How to install nodejs and npm on OS-X.
I sat down recently to spend the afternoon making a customized cheatsheet for GNU Emacs. I ended up spending more time on this project than I'd like to admit, but I am pleased with the results. This note provides links to LaTeX source and PDF output
Here is a simple way to configure an OS-X system for web development. It allows one to develop multiple sites locally, without reconfiguring anything when changing sites/customers.
There are two key components to the strategy: dnsmasq and the httpd daemon's configuration.
Because I've configured my GNU emacs to automatically run in daemon mode I wish to 'use' emacs by running emacsclient exclusively. But emacsclient isn't an OS-X 'app' which means that I can't double click on a file to open it with emacsclient. It also means that I can't use the 'Open With' menu to edit a file via emacsclient. Here is how to resolve those issues.
I have used the Emacs for Mac OS-X distribution of Gnu Emacs for years and have been quite pleased with it. Emacs' server-mode is great in that it makes for very fast load times and it allows sharing buffer contents, kill rings, etc., between windows. However, I found it a little tricky to get it working perfectly on OS-X. These are my notes on how to install and configure it so that server-mode works correctly on OS-X.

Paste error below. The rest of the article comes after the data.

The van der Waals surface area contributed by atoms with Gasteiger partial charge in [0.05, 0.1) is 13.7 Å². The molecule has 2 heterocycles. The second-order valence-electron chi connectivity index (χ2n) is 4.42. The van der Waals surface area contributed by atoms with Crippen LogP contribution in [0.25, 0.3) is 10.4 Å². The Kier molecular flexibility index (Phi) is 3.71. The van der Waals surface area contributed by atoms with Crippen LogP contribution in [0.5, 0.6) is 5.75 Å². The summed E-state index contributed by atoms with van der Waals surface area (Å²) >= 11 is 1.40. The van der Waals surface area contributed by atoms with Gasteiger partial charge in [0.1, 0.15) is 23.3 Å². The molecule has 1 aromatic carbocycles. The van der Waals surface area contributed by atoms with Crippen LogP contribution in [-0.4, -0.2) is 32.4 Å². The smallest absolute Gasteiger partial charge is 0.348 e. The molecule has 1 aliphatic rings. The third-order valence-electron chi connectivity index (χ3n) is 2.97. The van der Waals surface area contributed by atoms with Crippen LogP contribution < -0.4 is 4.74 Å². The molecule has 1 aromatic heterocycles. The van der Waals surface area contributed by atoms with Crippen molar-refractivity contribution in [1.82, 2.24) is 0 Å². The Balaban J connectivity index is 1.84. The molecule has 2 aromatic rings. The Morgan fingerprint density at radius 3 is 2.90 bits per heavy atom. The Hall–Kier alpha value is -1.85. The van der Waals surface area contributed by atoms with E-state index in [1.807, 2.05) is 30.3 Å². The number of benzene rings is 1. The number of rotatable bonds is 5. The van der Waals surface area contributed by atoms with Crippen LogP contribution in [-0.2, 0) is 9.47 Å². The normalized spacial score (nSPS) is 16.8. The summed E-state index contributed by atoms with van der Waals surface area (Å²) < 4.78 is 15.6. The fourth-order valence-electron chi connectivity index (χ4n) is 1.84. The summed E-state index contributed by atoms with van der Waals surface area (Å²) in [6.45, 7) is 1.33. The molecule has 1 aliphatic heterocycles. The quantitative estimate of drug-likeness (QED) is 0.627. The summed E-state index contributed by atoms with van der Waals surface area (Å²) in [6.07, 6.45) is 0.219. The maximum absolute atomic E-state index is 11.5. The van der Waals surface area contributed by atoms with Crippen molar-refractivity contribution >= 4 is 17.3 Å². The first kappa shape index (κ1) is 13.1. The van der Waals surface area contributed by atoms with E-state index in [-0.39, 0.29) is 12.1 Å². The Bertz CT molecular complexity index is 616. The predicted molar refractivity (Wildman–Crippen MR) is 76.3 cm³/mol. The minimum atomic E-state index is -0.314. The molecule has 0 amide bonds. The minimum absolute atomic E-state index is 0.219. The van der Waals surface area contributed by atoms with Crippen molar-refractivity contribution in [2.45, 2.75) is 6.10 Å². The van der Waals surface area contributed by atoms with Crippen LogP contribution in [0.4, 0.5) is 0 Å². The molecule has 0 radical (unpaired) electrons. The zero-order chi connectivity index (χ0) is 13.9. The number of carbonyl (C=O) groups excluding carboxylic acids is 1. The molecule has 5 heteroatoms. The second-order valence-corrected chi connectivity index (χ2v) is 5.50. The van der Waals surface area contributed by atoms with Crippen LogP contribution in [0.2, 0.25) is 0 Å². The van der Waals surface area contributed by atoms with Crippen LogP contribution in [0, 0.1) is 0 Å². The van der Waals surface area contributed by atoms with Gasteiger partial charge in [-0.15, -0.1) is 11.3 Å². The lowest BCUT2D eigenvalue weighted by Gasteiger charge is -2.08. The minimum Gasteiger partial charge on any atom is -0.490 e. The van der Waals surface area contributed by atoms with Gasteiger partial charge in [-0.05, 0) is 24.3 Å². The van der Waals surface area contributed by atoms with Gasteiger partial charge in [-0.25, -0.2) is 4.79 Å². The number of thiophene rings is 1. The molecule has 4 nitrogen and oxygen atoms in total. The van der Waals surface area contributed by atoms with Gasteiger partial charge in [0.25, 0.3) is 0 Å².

Code snippet for colored syntax highlighting with pprint.
I have no idea what Apple has to make it so difficult to simply print a list of scheduled appointments from a calendar. Do some googling - you'll quickly figure out that a simple and acceptable way really doesn't exist. For example, if one simply does a Print->Scheduled Events for the next six months, Apple kindly prints an entry for every single day over the next six months, whether or not the day has an appointment. I don't want to print ten pages simply to get a list of the five appointments in the next six months that I have on a particular calendar.
Notes on installing new fonts for use with enscript on OS-X
I needed to email cron job output from my OS-X machine to off-site recipients. To do this, I had to configure the OS-X Mail Transfer Agent (MTA), postfix, to route outgoing mail through a working SMTP server, in this case, GMail. These are my notes about how to configure this on OS-X Yosemite 10.10.3.
So, Yosemite caused most OS-X apps to loose Save As... in favor of Duplicate or whatever. Here is how to get Save As... back.